Article Text

Tobacco smoking and risk of endometriosis: a systematic review and meta-analysis
  1. Francesca Bravi1,
  2. Fabio Parazzini1,2,
  3. Sonia Cipriani1,2,
  4. Francesca Chiaffarino2,
  5. Elena Ricci2,
  6. Vito Chiantera3,
  7. Paola Viganò4,
  8. Carlo La Vecchia1
  1. 1Department of Clinical Sciences and Community Health, University of Milan, Milan, Italy
  2. 2Department of Obstetrics, Gynecology and Neonatology, IRCSS Fondazione Ca’ Granda, Ospedale Maggiore Policlinico, Milan, Italy
  3. 3Department of Gynecology, Charitè Universitätsmedizin, Berlin, Germany
  4. 4Obstetrics and Gynecology Unit, San Raffaele Scientific Institute, Milan, Lombardia, Italy
  1. Correspondence to Dr Fabio Parazzini; Fabio.Parazzini{at}


Objective Since conflicting results have been published on the role of tobacco smoking on the risk of endometriosis, we provide an up-to-date summary quantification of this potential association.

Design We performed a PubMed/MEDLINE search of the relevant publications up to September 2014, considering studies on humans published in English. We searched the reference list of the identified papers to find other relevant publications. Case–control as well as cohort studies have been included reporting risk estimates on the association between tobacco smoking and endometriosis. 38 of the 1758 screened papers met the inclusion criteria. The selected studies included a total of 13 129 women diagnosed with endometriosis.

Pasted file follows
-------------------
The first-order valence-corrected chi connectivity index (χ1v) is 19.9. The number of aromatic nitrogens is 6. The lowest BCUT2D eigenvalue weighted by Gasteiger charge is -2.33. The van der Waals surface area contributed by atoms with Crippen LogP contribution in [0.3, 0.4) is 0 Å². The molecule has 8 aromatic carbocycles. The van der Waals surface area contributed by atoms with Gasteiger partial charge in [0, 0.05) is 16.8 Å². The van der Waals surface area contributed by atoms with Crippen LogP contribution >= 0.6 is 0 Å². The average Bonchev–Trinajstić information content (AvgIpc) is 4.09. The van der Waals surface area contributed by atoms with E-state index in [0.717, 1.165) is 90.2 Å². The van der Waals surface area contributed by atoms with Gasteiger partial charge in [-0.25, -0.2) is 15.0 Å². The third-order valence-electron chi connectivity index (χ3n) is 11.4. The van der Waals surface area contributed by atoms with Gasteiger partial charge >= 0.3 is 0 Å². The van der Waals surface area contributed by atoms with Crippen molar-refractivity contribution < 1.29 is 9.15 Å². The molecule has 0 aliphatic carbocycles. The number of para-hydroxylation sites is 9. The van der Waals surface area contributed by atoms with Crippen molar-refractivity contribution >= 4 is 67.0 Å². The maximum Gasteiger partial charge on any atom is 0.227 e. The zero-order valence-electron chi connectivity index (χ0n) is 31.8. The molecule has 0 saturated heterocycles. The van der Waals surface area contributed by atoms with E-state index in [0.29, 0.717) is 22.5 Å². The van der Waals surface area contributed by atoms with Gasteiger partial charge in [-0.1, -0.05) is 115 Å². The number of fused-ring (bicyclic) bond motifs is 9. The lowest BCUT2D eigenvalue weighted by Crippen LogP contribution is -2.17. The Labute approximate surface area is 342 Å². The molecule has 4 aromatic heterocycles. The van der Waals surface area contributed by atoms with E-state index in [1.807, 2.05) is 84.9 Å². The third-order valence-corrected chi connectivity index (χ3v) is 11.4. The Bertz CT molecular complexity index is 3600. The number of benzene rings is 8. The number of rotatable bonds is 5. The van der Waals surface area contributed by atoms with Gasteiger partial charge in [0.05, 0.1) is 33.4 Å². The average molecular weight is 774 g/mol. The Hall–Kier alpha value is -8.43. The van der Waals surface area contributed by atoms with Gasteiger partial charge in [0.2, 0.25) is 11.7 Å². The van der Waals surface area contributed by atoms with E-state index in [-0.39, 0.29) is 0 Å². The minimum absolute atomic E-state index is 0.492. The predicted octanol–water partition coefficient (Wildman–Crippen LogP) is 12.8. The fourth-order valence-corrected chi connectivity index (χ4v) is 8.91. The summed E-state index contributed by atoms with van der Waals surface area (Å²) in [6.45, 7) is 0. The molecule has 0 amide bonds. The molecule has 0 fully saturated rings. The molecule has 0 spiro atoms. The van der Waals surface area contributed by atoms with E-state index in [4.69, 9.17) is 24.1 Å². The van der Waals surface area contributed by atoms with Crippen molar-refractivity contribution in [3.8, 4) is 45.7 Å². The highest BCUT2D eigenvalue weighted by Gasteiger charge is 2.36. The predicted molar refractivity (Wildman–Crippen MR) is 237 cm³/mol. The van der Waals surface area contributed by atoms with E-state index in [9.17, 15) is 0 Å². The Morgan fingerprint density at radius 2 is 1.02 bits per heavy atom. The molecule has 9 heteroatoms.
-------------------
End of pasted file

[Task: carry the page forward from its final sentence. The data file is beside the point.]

Setting Academic hospitals.

Main outcome measure Risk of endometriosis in tobacco smokers.

Results We obtained the summary estimates of the relative risk (RR) using the random effect model, and assessed the heterogeneity among studies using the χ2 test and quantified it using the I2 statistic. As compared to never-smokers, the summary RR were 0.96 (95% CI 0.86 to 1.08) for ever smokers, 0.95 (95% CI 0.81 to 1.11) for former smokers, 0.92 (95% CI 0.82 to 1.04) for current smokers, 0.87 (95% CI 0.70 to 1.07) for moderate smokers and 0.93 (95% CI 0.69 to 1.26) for heavy smokers.

Conclusions The present meta-analysis provided no evidence for an association between tobacco smoking and the risk of endometriosis. The results were consistent considering ever, former, current, moderate and heavy smokers, and across type of endometriosis and study design.


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